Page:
Irving Berlin: The Immigrant Boy Who Made America Sing

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Product Details

$17.99  $16.73
Creston Books
Publish Date
11.2 X 8.2 X 0.5 inches | 0.85 pounds

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About the Author

Nancy Churnin's first book, The William Hoy Story, How a Deaf Baseball Player Changed the Game, made the Texas 2x2 reading list, the Texas Topaz Nonfiction list, the New York Public Library Best Books for Kids, the Best Children's Books of the Year, Bank Street College, and the Illinois Monarch Award Master List. Nancy writes for the Arts/Entertainment section of The Dallas Morning News.


"Inventive artwork that uses a mix of shapes and shadow draws children into the story of the immigrant boy whose music captured the soul of America. The first spread shows an array of notes streaming from Berlin's mouth as he passes the Statue of Liberty, and throughout the book, the focus is on Berlin's immigrant roots and the love he feels for his new country, which helps him win such success. Although the text is factual, Churnin does take occasional liberties, as in an early scene where the child Berlin promises himself he's going to write a song for the Statue of Liberty. The evocative prose brings readers close to tenement life, describing it with sounds like the 'steady treadle of the sewing machine' and 'the thump of his mother kneading dough.' Details of Berlin's adult life will be found, for the most part, in the author's note and time line. The last couple of pages capsulize his career and talk about the effect of 'God Bless America' on the country. An inviting look at a timeless life."--Booklist

-- (3/11/2020 12:00:00 AM)

"The story of songwriter and composer Irving Berlin's humble beginnings and rise to Broadway and Grammy fame takes shape in an engaging biography that highlights the compassion, generosity, and patriotism that characterized his life. Berlin is depicted wrapped in an expressive, bright red scarf that swirls and dances along the streets of New York along with lines of musical notes. Children will enjoy learning about the inspiration behind such well-known hits as 'White Christmas' and 'God Bless America.'--Foreword Reviews

-- (3/11/2020 12:00:00 AM)

"A Jewish immigrant from Russia gives America some of its most iconic and beloved songs.

When Israel Baline was just 5 years old, his family fled pogroms in the Russian Empire and landed in New York City's Lower East Side community. In the 1890s the neighborhood was filled with the sights, smells, and, most of all, sounds of a very crowded but vibrant community of poor Europeans who sailed past the Statue of Liberty in New York's harbor to make a new life. Israel, who later became Irving Berlin, was eager to capture those sounds in music. He had no formal musical training but succeeded grandly by melding the rich cantorial music of his father with the spirit of America. Churnin's text focuses on Berlin's early years and how his mother's words were an inspiration for 'God Bless America.' She does not actually refer to Berlin as Jewish until her author's note. Sanchez's digital illustrations busily fill the mostly dark-hued pages with angular faces and the recurring motif of a very long swirling red scarf, worn by Berlin throughout. Librarians should note that the CIP information and the timeline are on pages pasted to the inside covers.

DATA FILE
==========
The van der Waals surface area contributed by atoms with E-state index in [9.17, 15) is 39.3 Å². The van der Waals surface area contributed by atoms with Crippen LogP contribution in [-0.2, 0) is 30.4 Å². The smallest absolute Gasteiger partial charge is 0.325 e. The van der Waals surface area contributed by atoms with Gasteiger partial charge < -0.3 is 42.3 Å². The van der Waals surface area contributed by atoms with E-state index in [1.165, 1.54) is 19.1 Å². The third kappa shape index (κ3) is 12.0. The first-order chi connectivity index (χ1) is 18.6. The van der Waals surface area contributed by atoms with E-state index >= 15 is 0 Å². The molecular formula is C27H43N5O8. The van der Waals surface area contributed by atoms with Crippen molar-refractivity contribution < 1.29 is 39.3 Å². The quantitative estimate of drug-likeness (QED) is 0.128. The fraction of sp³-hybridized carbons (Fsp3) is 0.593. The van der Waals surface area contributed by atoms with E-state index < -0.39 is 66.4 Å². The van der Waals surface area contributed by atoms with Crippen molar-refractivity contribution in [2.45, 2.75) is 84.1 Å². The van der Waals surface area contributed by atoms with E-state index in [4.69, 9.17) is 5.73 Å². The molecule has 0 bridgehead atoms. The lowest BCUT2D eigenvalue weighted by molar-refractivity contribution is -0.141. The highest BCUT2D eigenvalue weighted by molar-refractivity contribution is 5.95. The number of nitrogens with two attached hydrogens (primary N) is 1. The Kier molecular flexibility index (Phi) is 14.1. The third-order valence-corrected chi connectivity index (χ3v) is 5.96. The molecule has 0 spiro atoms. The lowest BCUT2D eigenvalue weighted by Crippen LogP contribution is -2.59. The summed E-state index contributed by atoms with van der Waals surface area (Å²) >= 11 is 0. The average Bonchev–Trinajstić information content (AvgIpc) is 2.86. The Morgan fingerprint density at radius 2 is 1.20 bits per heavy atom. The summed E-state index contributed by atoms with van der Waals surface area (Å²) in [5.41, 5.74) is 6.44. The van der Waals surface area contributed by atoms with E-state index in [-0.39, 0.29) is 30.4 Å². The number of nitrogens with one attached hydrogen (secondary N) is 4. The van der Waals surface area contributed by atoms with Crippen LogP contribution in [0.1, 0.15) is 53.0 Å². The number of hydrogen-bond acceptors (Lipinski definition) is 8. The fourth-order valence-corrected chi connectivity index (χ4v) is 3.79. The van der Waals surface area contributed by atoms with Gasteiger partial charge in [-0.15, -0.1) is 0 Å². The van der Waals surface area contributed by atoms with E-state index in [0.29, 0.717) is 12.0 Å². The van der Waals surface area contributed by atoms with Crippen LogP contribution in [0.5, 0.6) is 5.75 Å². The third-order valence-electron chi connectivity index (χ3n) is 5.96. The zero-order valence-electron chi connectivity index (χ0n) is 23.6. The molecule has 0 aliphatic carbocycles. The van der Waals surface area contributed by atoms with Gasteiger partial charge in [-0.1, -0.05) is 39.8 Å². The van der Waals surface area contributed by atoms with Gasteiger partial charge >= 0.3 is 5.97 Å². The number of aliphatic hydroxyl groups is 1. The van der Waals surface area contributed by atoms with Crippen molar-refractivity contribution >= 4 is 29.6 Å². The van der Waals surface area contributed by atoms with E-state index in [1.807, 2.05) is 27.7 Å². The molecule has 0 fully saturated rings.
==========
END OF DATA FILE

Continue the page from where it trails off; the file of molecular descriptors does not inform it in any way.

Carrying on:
A book to share that celebrates an immigrant and his abiding love for his adopted country, its holidays, and his 'home sweet home.'"--Kirkus Reviews

-- (3/11/2020 12:00:00 AM)

"Irving Berlin and his family arrived in America as countless immigrant families did: in New York Harbor, with the Statue of Liberty serving as a welcoming beacon (''God bless America, ' Irving whispered'). Through vivid storytelling, Churnin describes young Irving's impressions of the unfamiliar city: 'Walking home, the melodies in his head mixed with the crack of stickball games, the wail of the ragmen, and the creak of cartwheels on the cobblestones.' After his father's death, Berlin earns money by writing and singing songs on the street, then at a restaurant; a fortuitous job at a song-writing company leads to his success. Yet Churnin recounts how fame doesn't diminish Berlin's gratitude for his life in America: he gave all of the proceeds for his hugely popular song 'God Bless America' to the Girl Scouts and Boy Scouts. Sanchez's handsomely stylized graphics offer visual depth that hints at the many stories unfolding within Berlin's New York City community; readers will recognize Berlin in the crowds by his long red scarf, which curls emotively throughout the pages."--Publishers Weekly

-- (3/11/2020 12:00:00 AM)

"The Jewish Experience in America

Below is a selection of books that appeared on the 'Love Your Neighbor' book lists as well as other new titles that will help children learn about the Jewish religion, culture, history, and contemporary Jewish life.

To celebrate the 100th anniversary of the song 'God Bless America, ' three new picture books about its composer, Irving Berlin, were published in 2018, each focusing on slightly different aspects of his story as a Jewish immigrant fleeing pogroms in Russia and the prejudices and challenges he faced in America. Churnin emphasizes the beginnings of Berlin's career while Kimmelman gives more attention to his family and his service in both world wars. Focusing on the creation of 'God Bless America' and its legacy, Nuchi's text is more concise and the most fun to read aloud. The illustrations all differ in style, palette, mood, and medium. All three books include extensive back matter."--School Library Journal

-- (2/1/2019 12:00:00 AM)